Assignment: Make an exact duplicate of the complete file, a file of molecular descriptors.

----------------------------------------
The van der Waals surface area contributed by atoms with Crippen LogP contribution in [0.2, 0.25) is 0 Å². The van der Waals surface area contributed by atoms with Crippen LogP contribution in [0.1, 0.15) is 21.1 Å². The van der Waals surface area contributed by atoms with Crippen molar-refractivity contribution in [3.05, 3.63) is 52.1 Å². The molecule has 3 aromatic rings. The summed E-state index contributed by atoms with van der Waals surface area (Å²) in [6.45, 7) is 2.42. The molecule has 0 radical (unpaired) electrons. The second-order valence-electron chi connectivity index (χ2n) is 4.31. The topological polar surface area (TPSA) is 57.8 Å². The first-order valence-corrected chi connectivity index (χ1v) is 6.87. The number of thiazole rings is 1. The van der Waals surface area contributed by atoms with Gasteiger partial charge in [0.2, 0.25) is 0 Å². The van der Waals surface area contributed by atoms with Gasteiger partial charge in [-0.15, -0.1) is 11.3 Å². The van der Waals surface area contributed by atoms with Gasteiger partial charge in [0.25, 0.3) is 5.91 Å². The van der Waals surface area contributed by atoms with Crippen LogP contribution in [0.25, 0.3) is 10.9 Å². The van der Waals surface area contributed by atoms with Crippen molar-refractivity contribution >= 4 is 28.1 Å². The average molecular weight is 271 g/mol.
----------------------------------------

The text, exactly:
The van der Waals surface area contributed by atoms with Crippen LogP contribution in [0.2, 0.25) is 0 Å². The van der Waals surface area contributed by atoms with Crippen LogP contribution in [0.1, 0.15) is 21.1 Å². The van der Waals surface area contributed by atoms with Crippen molar-refractivity contribution in [3.05, 3.63) is 52.1 Å². The molecule has 3 aromatic rings. The summed E-state index contributed by atoms with van der Waals surface area (Å²) in [6.45, 7) is 2.42. The molecule has 0 radical (unpaired) electrons. The second-order valence-electron chi connectivity index (χ2n) is 4.31. The topological polar surface area (TPSA) is 57.8 Å². The first-order valence-corrected chi connectivity index (χ1v) is 6.87. The number of thiazole rings is 1. The van der Waals surface area contributed by atoms with Gasteiger partial charge in [0.2, 0.25) is 0 Å². The van der Waals surface area contributed by atoms with Gasteiger partial charge in [-0.15, -0.1) is 11.3 Å². The van der Waals surface area contributed by atoms with Gasteiger partial charge in [0.25, 0.3) is 5.91 Å². The van der Waals surface area contributed by atoms with Crippen LogP contribution in [0.25, 0.3) is 10.9 Å². The van der Waals surface area contributed by atoms with Crippen molar-refractivity contribution >= 4 is 28.1 Å². The average molecular weight is 271 g/mol.